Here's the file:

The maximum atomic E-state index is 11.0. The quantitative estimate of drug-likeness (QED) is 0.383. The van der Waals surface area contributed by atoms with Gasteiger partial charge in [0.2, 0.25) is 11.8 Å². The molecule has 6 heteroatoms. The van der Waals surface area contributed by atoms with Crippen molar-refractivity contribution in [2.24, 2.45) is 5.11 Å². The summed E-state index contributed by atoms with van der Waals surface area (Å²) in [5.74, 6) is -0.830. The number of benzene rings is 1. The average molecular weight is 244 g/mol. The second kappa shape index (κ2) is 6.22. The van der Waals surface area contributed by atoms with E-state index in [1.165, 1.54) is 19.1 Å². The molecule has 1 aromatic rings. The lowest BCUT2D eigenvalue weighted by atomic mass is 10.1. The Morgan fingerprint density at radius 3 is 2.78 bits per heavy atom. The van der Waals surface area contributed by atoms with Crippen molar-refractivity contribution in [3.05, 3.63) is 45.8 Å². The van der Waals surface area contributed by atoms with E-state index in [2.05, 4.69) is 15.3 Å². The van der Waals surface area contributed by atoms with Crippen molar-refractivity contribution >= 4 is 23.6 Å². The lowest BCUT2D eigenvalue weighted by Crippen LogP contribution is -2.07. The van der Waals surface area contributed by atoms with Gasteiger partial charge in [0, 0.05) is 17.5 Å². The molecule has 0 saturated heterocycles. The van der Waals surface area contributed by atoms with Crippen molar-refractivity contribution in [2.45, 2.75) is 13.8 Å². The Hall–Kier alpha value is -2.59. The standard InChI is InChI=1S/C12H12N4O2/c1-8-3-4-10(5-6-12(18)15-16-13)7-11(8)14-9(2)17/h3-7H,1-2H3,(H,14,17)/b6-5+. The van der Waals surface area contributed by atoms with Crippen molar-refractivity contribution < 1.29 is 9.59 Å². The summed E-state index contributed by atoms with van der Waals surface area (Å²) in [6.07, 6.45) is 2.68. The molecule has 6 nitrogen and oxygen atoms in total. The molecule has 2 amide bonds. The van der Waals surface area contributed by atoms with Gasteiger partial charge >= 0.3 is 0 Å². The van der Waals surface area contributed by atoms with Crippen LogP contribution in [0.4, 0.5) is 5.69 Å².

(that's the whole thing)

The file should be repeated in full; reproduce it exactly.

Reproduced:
The maximum atomic E-state index is 11.0. The quantitative estimate of drug-likeness (QED) is 0.383. The van der Waals surface area contributed by atoms with Gasteiger partial charge in [0.2, 0.25) is 11.8 Å². The molecule has 6 heteroatoms. The van der Waals surface area contributed by atoms with Crippen molar-refractivity contribution in [2.24, 2.45) is 5.11 Å². The summed E-state index contributed by atoms with van der Waals surface area (Å²) in [5.74, 6) is -0.830. The number of benzene rings is 1. The average molecular weight is 244 g/mol. The second kappa shape index (κ2) is 6.22. The van der Waals surface area contributed by atoms with E-state index in [1.165, 1.54) is 19.1 Å². The molecule has 1 aromatic rings. The lowest BCUT2D eigenvalue weighted by atomic mass is 10.1. The Morgan fingerprint density at radius 3 is 2.78 bits per heavy atom. The van der Waals surface area contributed by atoms with Crippen molar-refractivity contribution in [3.05, 3.63) is 45.8 Å². The van der Waals surface area contributed by atoms with E-state index in [2.05, 4.69) is 15.3 Å². The van der Waals surface area contributed by atoms with Crippen molar-refractivity contribution >= 4 is 23.6 Å². The lowest BCUT2D eigenvalue weighted by Crippen LogP contribution is -2.07. The van der Waals surface area contributed by atoms with Gasteiger partial charge in [0, 0.05) is 17.5 Å². The molecule has 0 saturated heterocycles. The van der Waals surface area contributed by atoms with Crippen molar-refractivity contribution in [2.45, 2.75) is 13.8 Å². The Hall–Kier alpha value is -2.59. The standard InChI is InChI=1S/C12H12N4O2/c1-8-3-4-10(5-6-12(18)15-16-13)7-11(8)14-9(2)17/h3-7H,1-2H3,(H,14,17)/b6-5+. The van der Waals surface area contributed by atoms with Crippen molar-refractivity contribution < 1.29 is 9.59 Å². The summed E-state index contributed by atoms with van der Waals surface area (Å²) in [6.07, 6.45) is 2.68. The molecule has 6 nitrogen and oxygen atoms in total. The molecule has 2 amide bonds. The van der Waals surface area contributed by atoms with Gasteiger partial charge >= 0.3 is 0 Å². The van der Waals surface area contributed by atoms with Crippen LogP contribution in [0.4, 0.5) is 5.69 Å².